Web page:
(In some instances the reverse can also be true. If a minority group is so small they have no voice nationally, sometimes the only place they may receive fair treatment is on a local level where they are clustered. However this sort of thing seems more common in homogeneous countries, such as in Europe)

The history of America seems to support the point I am making. National laws are often more progressive than local ones. Without federal compulsion, who knows if the south ever would have given up segregation. (there are exceptions of course. States like California and Oregon are often trail blazers in terms of progressive laws, but without a federal backing, these things would not be able to take root nationwide.)

6th photo.

I was tagged! By Heather, Lea.
I am supposed to re-post the sixth photo I have ever posted on blogger.
Since I rarely post photos, it took a while to find the sixth.
This photo is from, approximately, the 50th blog posting I made.
I was amused to discover it was the photo it was.

If you are interested in why I had originally posted this photo. Here is a link to the original entry for context.



Do you guys know about Ke$ha?

I'm not usually in-the-know about new pop stars, but for some reason Ke$ha seems to keep popping up in places where I am a regular. For example, shortly after her album was released she was interviewed on Npr.

For those not familiar with her or her work, I've posted a video of her most famous song at the bottom of this entry.

I find myself oddly drawn to this fiasco of an artist.

I am drawn, both out of curiosity and out of some actual, sincere appreciation of her music.

The content of her music is about as far removed as possible from things I like or the person I want to be, yet that is partly why I find it so enjoyable.

One thing good art can do, is it can make you feel things you otherwise would not. When watching a movie like 'Oceans 11' you can feel the excitement of robbing a casino, even if that is something, in real life, you not only wouldn't do, but would be strongly against.

This is the same sort of phenomenon that happens when I listen to a song like 'Tik Tok'.

While the things she sings about are far more repulsive to me than robbing a casino, she is able to make me experience, for a few moments, what it would be like to enjoy those things.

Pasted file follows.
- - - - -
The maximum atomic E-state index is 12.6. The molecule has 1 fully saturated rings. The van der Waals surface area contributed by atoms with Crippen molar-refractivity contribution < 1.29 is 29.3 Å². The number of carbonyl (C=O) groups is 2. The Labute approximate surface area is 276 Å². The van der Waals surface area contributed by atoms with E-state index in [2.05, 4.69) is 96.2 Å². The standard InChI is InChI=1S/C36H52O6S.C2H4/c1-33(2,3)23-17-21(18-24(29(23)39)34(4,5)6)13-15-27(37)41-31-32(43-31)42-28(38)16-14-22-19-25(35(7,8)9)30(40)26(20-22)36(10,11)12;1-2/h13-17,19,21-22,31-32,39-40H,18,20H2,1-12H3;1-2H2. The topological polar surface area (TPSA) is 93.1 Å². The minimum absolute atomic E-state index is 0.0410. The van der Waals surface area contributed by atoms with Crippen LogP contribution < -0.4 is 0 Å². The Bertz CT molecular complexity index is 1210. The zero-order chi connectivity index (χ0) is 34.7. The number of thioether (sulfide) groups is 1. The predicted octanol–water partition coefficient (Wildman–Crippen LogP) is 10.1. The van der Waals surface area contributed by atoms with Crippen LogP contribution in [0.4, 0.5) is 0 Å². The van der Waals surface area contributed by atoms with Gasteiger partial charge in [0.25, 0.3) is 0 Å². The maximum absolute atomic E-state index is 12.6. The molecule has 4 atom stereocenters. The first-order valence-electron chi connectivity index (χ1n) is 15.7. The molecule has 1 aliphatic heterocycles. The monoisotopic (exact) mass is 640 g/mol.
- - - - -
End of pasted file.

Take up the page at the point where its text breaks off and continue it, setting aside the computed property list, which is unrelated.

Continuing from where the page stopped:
While listening to 'Tik-Tok', I can feel the pleasure and excitement of being a shallow and trashy young woman getting ready to go clubbing with her friends.

That she can not only make me see the world through her eyes, but also enjoy it, is impressive to me and I like it.

Rolling Stone magazine described her like this:
"repulsive, obnoxious and ridiculously catchy." Which I think is fairly accurate.

I don't know if I would ever buy one of her songs or albums, but I have, without any irony, looked her up online and listened to several of her songs several times over.


Remember back when Bill O'Reilly seemed so angry and irrational? But now compared to Glenn Beck he is like a refreshing voice of reason from the right wing?

I couldn't find the video for this one, but here is the transcript.



You know the phrase, 'Like the blind leading the blind'?
I have now seen this literally happening twice.
Once was a couple years ago when I lived in Salt Lake.
The other was yesterday.

While walking to buy some "Alaskan Bear Treats"(fish oil to put in my cat's food. Makes him healthier, smarter, and really really shiny) I passed by an elderly couple, who seemed like they may be married.

Both were clearly blind. (or at least have serious problems with squinting while not looking at where they are going).
The woman had a walking stick, while the man held onto her shoulder.

Watching them for a while (and not having to feel self-conscious that they were noticing me stare at them), I realized that it seemed to work very well.
In fact, it seemed to make more sense than the alternative. If they both had walking sticks it would not only be redundant but they would likely get in each other's way.

I should say that I am not trying to make a criticism of the phrase itself. I don't think the phrase 'like the blind leading the blind' should be stricken from our vocabulary, because even though in reality it is actually a good, practical thing, conceptually the phrase works to describe what it is trying to describe.

Late night.

It is 2:33 at night. Since I normally go to bed at 9 or 10, I have that strange feeling I used to get when I would stay up until 4 or 5 am, which I wrote about here. .
I wonder which chemicals are being released in my brain which cause this feeling. I wish there were a drug to simulate it. I am sure that, in theory, there is. And that very likely, some plant somewhere, perhaps undiscovered or at least untasted by humans, contains the chemicals which can either mimic or this feeling.
Or perhaps some chemist somewhere has discovered it. Did you know there are chemists who invent all sorts of psychotropic drugs? One guy in California has invented over 300, almost all of which are legal, since they are too unknown to have been brought to the attention of law makers.

Did you know that every drug which people abuse is naturally made by the body? Think about it. If the body did not already make it, or something very similar to it, then the body would not have receptors for it and the drug would have no effect on humans. Think of heroin (or morphine or Percocet or Tylenol with Codeine), these are opiates. It activates the body's opiate receptors. Why do we have opiate receptors? Not for opium. For endorphins. Opiates are similar enough to endorphins that they hook up to the receptors in our brains which are meant for them. The same principal applies to all other psychotropic drugs.